Nikolai Matveevich Kizhner

The following article is from The Great Soviet Encyclopedia (1979). It might be outdated or ideologically biased.

Kizhner, Nikolai Matveevich


[in English sources, N. M. Kishner]. Born Nov. 27 (Dec. 9), 1867, in Moscow; died there Nov. 28, 1935. Soviet organic chemist. Honorary member of the Academy of Sciences of the USSR (1934; corresponding member, 1929).

Kizhner graduated from Moscow University in 1890. He was a student of V. F. Luginin and V. V. Markovnikov. From 1901 to 1913 he was a professor at the Tomsk Institute of Technology, which he left because of a dispute with the reactionary Ministry of Public Education. From 1914 to 1917 he taught at the Shaniavskii People’s University in Moscow. Beginning in 1918 he was scientific director of the Research Institute of the Aniltrest (Aniline Trust) in Moscow.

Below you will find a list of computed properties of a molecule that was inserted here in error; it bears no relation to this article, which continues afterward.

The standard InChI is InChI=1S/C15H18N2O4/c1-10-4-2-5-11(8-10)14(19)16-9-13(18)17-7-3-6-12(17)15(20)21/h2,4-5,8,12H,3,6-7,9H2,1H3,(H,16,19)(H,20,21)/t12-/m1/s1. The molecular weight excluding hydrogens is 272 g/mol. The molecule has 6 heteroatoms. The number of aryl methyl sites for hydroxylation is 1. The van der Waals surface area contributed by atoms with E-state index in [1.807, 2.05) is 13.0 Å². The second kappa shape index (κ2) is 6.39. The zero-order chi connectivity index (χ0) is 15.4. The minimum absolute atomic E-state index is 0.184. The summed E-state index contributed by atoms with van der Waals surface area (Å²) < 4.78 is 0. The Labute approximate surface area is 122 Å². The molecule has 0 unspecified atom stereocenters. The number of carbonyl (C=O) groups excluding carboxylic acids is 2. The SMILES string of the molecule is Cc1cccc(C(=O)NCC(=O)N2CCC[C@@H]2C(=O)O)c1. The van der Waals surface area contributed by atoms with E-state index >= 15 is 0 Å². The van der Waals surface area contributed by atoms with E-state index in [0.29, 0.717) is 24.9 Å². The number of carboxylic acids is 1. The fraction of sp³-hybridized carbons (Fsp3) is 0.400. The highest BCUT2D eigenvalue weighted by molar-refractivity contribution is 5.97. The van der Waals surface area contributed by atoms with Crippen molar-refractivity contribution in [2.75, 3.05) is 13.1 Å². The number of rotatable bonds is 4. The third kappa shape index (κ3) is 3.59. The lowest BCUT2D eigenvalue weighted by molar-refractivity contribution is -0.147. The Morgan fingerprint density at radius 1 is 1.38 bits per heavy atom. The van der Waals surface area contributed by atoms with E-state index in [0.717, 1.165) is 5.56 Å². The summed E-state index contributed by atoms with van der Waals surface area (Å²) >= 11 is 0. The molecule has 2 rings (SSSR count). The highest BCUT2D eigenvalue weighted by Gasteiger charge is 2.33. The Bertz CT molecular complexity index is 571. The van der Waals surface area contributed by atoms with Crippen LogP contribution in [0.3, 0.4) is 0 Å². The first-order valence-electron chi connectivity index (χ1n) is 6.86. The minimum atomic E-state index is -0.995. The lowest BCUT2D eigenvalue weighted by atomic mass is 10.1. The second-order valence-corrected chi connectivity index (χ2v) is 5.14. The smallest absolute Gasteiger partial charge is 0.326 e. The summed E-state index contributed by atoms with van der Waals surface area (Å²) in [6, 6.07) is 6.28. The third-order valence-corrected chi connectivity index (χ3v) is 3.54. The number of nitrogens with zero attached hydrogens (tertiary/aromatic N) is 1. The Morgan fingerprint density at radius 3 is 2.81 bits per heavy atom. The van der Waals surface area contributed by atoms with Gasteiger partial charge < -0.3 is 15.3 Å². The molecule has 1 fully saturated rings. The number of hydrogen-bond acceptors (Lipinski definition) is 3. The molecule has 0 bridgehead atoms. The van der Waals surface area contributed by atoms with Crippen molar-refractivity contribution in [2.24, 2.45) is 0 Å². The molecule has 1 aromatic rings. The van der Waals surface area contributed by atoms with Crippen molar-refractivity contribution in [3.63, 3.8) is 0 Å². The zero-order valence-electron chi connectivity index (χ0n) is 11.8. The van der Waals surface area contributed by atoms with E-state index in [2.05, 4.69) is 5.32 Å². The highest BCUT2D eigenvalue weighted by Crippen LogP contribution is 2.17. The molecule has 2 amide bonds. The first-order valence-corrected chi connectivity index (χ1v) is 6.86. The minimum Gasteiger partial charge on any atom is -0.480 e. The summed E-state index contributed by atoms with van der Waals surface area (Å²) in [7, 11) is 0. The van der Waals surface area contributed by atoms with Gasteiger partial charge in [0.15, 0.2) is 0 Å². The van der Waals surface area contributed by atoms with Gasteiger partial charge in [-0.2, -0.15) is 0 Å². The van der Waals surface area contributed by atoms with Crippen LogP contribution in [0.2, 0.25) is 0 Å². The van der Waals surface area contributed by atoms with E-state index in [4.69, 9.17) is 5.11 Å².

Kizhner obtained hexahydrobenzene from benzene; was the first (1895) to characterize in detail the amines and hydrazines of the polymethylene series; described a method of obtaining substituted hydrazines; discovered (1911) the reaction of the catalytic decomposition of hydrazones, which became a widespread method of hydrocarbon synthesis (Kizhner-Wolff reaction); and discovered (1912) a means of synthesizing hydrocarbons of the cyclopropane series and, in particular, of carane (Kizhner reaction). The methods of obtaining organic dyes developed by Kizhner (1918–35) greatly promoted the development of the Soviet aniline-dye industry. Kizhner’s works were honored by the Russian Physicochemical Society by two A. M. Butlerov prizes.


Issledovaniia v oblasti organicheskoi khimii. Moscow-Leningrad, 1937. (Contains a biographical sketch and list of works.)
The Great Soviet Encyclopedia, 3rd Edition (1970-1979). © 2010 The Gale Group, Inc. All rights reserved.